How to Prevent Data Corruption in Elasticsearch When Using Kafka Connect Elasticsearch Sink Connector

Kafka Connect Elasticsearch Sink


When the Elasticsearch indexer is highly concurrent, Kafka record keys are used as Elasticsearch document IDs, and indexer is set to delete records on null values, then Kafka Connect Elasticsearch Sink Connector might corrupt your data: documents that should not be deleted end up being deleted, or documents that should be deleted end up still being present in the index. The fix is to use external versioning for deletes in bulk requests as it is proposed in this Github Pull Request.

The problem

NOTE: as of version 6.0.0 of the Confluent Platform (last checked on 2020-10-02) the bug that might lead to data corruption is still present.

Let’s focus on a use case where Kafka record key is used as an Elasticsearch document ID1. I would consider this to be a proper practice when the documents represent a catalog of things.

Elasticsearch uses optimistic concurrency control. The job of this concurrency mechanism is to ensure that older version of the document doesn’t override a newer version. By default, order of arrival of the operation is applied, but the behaviour can be overriden in several ways depending on the version of Elasticsearch. In this post we focus on concurrent bulk requests, and with a concurrency that involves a network, requests will sometimes arrive out of order.

To help Elasticsearch resolve the out-of-order indexing requests Kafka Connect Elasticsearch Sink Connector (from here on Kafka Connect for short) leverages the external document versioning2. Using external versions in Kafka Connect makes sense because we already have versioning in place: Kafka topic partition offsets. If Kafka Connect applies changes to Elasticsearch indices in order of the topic offset, then any update ordering problems would be problems in the upstream system. This is a good guarantee to have.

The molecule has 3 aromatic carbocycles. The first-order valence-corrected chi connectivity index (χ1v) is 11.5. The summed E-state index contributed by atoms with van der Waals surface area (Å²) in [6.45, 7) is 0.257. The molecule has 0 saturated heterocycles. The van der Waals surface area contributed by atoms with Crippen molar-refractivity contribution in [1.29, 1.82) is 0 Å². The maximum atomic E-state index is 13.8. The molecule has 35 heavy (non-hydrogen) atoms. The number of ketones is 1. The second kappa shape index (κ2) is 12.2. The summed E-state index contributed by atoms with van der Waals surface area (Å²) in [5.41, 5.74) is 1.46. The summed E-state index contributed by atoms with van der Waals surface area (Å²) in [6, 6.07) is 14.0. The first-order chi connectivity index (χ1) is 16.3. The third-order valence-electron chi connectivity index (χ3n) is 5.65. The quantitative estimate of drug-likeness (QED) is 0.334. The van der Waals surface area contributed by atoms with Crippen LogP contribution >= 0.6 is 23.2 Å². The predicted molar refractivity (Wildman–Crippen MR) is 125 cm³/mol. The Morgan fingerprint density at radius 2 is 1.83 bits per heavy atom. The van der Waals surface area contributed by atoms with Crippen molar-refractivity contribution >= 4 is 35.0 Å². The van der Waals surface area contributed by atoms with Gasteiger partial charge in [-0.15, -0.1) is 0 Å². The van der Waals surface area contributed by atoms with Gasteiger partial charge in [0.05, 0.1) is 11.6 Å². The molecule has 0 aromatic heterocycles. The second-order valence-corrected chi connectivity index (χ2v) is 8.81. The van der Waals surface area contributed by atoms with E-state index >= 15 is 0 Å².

Let’s add to the mix delete operations. Kafka Connect supports a setting BEHAVIOR_ON_NULL_VALUES_CONFIG to "delete". This setting instructs the Kafka Connect that a document in Elasticsearch with an ID of the kafka record key with null value (a tombstone message) is going to be deleted. But for some strange reason the deletes does not use external versioning! The line responsible for the described behaviour3 can be found here. This means that for deletes the order-of-arrival wins. Let’s increase the concurrency of bulk requests with the param MAX_IN_FLIGHT_REQUESTS_CONFIG to a largish number, and the data consistency problems is just round the corner for data that has some largish update ratio.

The issue is even more pronounced when you re-index data into Elasticsearch and you want to do it as fast as possible, which means doing the indexing concurrently.

The Example

The code that demonstrated the faulty behaviour can be found in this Pull Request.

The test case is for testing the case when document should be present in Elasticsearch gets deleted.

Let’s have a little walk over the code snippet:

Collection<SinkRecord> records = new ArrayList<>();
for (int i = 0; i < numOfRecords - 1 ; i++) {